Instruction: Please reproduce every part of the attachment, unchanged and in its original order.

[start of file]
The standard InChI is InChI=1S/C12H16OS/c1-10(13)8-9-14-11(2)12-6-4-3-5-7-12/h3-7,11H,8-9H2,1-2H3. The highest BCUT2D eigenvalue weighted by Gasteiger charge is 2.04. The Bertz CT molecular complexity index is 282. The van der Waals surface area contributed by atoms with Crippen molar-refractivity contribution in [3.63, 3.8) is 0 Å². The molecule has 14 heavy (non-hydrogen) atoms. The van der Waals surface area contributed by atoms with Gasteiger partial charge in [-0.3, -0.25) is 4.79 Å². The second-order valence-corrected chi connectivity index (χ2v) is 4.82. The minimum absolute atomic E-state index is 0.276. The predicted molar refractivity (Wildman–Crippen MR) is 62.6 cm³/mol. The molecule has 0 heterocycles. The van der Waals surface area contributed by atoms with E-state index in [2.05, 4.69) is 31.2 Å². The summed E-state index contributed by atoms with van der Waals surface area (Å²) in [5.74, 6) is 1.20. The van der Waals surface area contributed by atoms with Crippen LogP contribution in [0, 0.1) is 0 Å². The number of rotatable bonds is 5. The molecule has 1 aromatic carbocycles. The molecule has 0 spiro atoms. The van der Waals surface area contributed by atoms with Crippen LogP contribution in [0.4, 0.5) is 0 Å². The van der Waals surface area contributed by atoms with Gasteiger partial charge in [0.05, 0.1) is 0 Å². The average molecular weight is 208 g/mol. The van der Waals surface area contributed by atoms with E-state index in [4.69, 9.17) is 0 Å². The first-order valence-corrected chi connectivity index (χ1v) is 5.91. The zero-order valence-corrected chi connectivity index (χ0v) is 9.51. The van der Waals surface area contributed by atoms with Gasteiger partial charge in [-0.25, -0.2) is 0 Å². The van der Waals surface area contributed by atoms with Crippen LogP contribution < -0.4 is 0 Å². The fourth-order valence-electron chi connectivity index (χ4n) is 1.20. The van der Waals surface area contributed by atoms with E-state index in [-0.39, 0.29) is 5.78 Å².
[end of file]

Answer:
The standard InChI is InChI=1S/C12H16OS/c1-10(13)8-9-14-11(2)12-6-4-3-5-7-12/h3-7,11H,8-9H2,1-2H3. The highest BCUT2D eigenvalue weighted by Gasteiger charge is 2.04. The Bertz CT molecular complexity index is 282. The van der Waals surface area contributed by atoms with Crippen molar-refractivity contribution in [3.63, 3.8) is 0 Å². The molecule has 14 heavy (non-hydrogen) atoms. The van der Waals surface area contributed by atoms with Gasteiger partial charge in [-0.3, -0.25) is 4.79 Å². The second-order valence-corrected chi connectivity index (χ2v) is 4.82. The minimum absolute atomic E-state index is 0.276. The predicted molar refractivity (Wildman–Crippen MR) is 62.6 cm³/mol. The molecule has 0 heterocycles. The van der Waals surface area contributed by atoms with E-state index in [2.05, 4.69) is 31.2 Å². The summed E-state index contributed by atoms with van der Waals surface area (Å²) in [5.74, 6) is 1.20. The van der Waals surface area contributed by atoms with Crippen LogP contribution in [0, 0.1) is 0 Å². The number of rotatable bonds is 5. The molecule has 1 aromatic carbocycles. The molecule has 0 spiro atoms. The van der Waals surface area contributed by atoms with Crippen LogP contribution in [0.4, 0.5) is 0 Å². The van der Waals surface area contributed by atoms with Gasteiger partial charge in [0.05, 0.1) is 0 Å². The average molecular weight is 208 g/mol. The van der Waals surface area contributed by atoms with E-state index in [4.69, 9.17) is 0 Å². The first-order valence-corrected chi connectivity index (χ1v) is 5.91. The zero-order valence-corrected chi connectivity index (χ0v) is 9.51. The van der Waals surface area contributed by atoms with Gasteiger partial charge in [-0.25, -0.2) is 0 Å². The van der Waals surface area contributed by atoms with Crippen LogP contribution < -0.4 is 0 Å². The fourth-order valence-electron chi connectivity index (χ4n) is 1.20. The van der Waals surface area contributed by atoms with E-state index in [-0.39, 0.29) is 5.78 Å².